Across the page of my morning paper are the pictures of eight teenage boys murdered in the terror attack at Merkaz Harav yeshiva last week. They demand of me to imagine lives that will not be lived. The pictures have a dark magic; they try to conjure up the thought that a parent must force himself not to think, because otherwise it would be impossible to get through the day.
The sound of the newspaper page as I turn it is a whisper: The season of killing has not ended. There was a lull, like a few sunny days in the midst of the winter rains in Jerusalem. We must think about whether the children should ride the bus, whether to set appointments in cafes. I went and had coffee this morning anyway on Emek Refaim. An act of sumud, sticking to the soil.
Of course there has not even been a lull in the killing in Gaza or in Sderot. The dead of one’s own city are more noticeable, and the dead of one’s own side: No Israeli paper prints a long line of pictures of those who died on a given day in Gaza. The one-sided mourning is inevitable, and is a dangerous illusion. The tragedies are indivisible.
Friday, the morning after the attack, Ha’aretz reported that Prime Minister Olmert said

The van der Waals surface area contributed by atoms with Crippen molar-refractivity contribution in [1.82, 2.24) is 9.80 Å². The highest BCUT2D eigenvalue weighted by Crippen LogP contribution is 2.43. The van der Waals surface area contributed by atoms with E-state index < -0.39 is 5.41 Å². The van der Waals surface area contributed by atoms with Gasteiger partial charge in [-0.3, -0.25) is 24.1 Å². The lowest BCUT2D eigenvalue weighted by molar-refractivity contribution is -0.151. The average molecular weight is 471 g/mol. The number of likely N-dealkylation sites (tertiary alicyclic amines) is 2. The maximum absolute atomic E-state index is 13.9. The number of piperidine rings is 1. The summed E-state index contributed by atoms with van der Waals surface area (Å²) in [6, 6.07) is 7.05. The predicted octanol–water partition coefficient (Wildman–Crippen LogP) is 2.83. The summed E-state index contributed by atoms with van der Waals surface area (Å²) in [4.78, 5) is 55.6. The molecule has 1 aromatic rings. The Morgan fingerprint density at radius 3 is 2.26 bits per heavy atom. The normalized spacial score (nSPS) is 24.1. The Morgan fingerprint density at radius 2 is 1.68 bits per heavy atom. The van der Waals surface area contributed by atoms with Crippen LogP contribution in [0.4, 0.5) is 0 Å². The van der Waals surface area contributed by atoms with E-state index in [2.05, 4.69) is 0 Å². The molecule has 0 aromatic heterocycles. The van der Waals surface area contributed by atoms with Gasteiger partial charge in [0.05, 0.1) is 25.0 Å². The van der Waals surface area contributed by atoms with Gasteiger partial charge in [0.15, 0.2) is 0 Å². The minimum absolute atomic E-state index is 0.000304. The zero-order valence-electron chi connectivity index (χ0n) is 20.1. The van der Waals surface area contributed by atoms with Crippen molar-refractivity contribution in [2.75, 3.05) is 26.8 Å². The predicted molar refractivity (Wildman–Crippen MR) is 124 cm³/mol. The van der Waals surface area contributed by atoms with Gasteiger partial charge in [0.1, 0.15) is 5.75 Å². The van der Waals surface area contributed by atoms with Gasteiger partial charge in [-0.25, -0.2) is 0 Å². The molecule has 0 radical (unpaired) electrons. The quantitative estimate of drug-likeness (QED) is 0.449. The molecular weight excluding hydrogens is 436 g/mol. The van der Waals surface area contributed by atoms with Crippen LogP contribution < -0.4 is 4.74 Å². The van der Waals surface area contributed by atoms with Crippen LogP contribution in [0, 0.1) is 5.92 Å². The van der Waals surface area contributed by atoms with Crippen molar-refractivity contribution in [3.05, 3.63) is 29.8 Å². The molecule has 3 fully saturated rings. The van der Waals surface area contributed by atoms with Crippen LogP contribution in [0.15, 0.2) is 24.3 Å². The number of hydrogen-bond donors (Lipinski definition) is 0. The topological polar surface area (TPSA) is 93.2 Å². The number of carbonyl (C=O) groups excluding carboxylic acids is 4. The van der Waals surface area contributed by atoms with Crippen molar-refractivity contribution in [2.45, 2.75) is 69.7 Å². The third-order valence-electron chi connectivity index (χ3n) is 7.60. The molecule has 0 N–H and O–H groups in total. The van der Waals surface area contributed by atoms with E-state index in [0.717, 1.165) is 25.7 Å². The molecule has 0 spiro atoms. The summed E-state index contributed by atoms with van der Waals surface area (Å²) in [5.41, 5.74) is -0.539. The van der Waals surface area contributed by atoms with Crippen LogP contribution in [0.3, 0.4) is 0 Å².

“It shows the extent to which the Palestinian Authority is insufficiently fighting terror. We will not make our peace with such events.”
A reflexive and foolish response. The terrorist was an East Jerusalem Palestinian. To the best of my knowledge, Mr. Olmert has not turned responsibility for fighting terror in East Jerusalem over to the Palestinian security services. Despite all the efforts of our police and Shin Bet, they could not prevent the attack. Even in Area A of the West Bank, supposedly under Palestinian security control, Israel continues to conduct its own raids and arrests. Perhaps that’s necessary. But if attackers get through, it’s not because the PA doesn’t really care, any more than it is because the Shin Bet does’t really try to stop them.
In fact, the attack showed that an Israeli policy of divisions and fragmentation has failed. The gunman was from Jabel Mukaber, a Palestinian neighborhood of annexed East Jerusalem, on the Israeli side of the security fence. The fence was supposed to put Israelis on one side, Palestinians on the other. Rather than dividing Israel from occupied territory, it divides parts of occupied territory from each other.